For over a decade, private and public payers have implemented policies aimed at reducing rates of inpatient hospitalization. One approach for doing so is to improve ambulatory care, which can reduce the need for hospital-based acute care. Another approach is to stabilize acutely ill patients and discharge them from the emergency department (ED) or following a period of observation.1 Private payers are entering into value-based contracting arrangements with hospitals and health systems to improve the quality of ambulatory care and lower healthcare expenditures.2 Enrollment in managed care programs has grown among Medicaid recipients for similar reasons.3 Policies of the Centers for Medicare & Medicaid Services (CMS) encourage improvements in ambulatory care as well as observation of Medicare beneficiaries instead of inpatient admission in certain situations.4
Recent studies have documented declines in inpatient admissions and increases in treat-and-release observation stays and ED visits among Medicare beneficiaries.4-7 However, almost half of all hospitalizations unrelated to childbirth occur among patients with private insurance, Medicaid, or no insurance.8 Less is known about shifts in the nature of hospital-based acute care among these populations. Such shifts would have implications for quality of care, patient outcomes, and costs. Therefore, further investigation is warranted.
Our objective was to investigate recent trends in payer-specific population-based rates of adults using inpatient, observation, and ED services. We focused on 10 medical conditions that are common reasons for hospital-based acute care: heart failure, bacterial pneumonia, chronic obstructive pulmonary disease, asthma, dehydration, urinary tract infection, uncontrolled diabetes, diabetes with long-term complications, diabetes with short-term complications, and hypertension. These conditions constitute more than 20% of inpatient stays in the general medical service line, can be affected by improvements in ambulatory care, and provided a consistent set of diagnoses to track trends over time.9 We used 2009 and 2013 data from four states to examine trends among individuals with private insurance, Medicare, Medicaid, and no insurance.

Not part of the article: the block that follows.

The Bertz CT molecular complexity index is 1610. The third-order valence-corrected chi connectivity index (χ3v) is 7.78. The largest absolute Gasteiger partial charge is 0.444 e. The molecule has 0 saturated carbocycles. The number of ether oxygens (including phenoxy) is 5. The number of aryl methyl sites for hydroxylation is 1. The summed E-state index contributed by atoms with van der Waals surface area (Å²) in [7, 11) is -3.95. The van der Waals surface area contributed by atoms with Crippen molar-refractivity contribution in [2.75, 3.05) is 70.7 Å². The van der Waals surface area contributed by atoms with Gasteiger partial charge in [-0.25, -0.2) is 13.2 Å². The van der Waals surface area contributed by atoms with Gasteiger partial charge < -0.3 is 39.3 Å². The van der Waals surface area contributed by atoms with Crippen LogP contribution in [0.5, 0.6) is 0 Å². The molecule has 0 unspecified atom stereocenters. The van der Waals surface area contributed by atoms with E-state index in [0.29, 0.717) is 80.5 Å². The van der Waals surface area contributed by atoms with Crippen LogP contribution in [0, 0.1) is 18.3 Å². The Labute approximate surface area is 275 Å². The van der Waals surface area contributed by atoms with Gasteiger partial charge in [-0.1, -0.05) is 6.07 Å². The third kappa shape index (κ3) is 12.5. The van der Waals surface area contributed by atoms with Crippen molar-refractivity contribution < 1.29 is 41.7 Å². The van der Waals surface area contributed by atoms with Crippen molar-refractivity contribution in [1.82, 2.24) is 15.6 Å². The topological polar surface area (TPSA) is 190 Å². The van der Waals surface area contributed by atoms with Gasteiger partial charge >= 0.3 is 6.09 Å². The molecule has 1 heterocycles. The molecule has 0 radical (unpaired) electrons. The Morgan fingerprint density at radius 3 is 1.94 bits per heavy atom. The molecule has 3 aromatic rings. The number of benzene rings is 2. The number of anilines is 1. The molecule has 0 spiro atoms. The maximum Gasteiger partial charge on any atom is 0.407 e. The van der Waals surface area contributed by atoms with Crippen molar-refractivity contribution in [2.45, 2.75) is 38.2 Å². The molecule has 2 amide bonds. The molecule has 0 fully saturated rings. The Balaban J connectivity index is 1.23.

We obtained encounter-level data for Georgia, Nebraska, South Carolina, and Tennessee from the Agency for Healthcare Research and Quality (AHRQ), Healthcare Cost and Utilization Project (HCUP).10 Using encrypted patient identifiers, we linked inpatient admissions from the 2009 and 2013 State Inpatient Databases, observation stays from the State Ambulatory Surgery and Services Databases, and ED visits from State Emergency Department Databases.
We defined the 10 medical conditions using numerator specifications from the ICD-9-CM v 5.0 AHRQ Prevention Quality Indicators (see Appendix). At most, 1 inpatient admission, 1 observation stay, and 1 ED visit for a study condition was counted for each adult in each year. Limiting the number of visits minimized the skew caused by multiple uses of the same service.
Using the American Community Survey, we calculated utilization rates for each type of service per 100,000 population in four payer and age groups: privately insured adults, Medicaid recipients, and uninsured adults 18 to 64 years, as well as Medicare beneficiaries 65 years and older. For each group, we also examined the origin of inpatient admissions—those who were directly admitted without evaluation in the ED, those admitted from the ED, and ED visits leading to observation stays and then inpatient admission.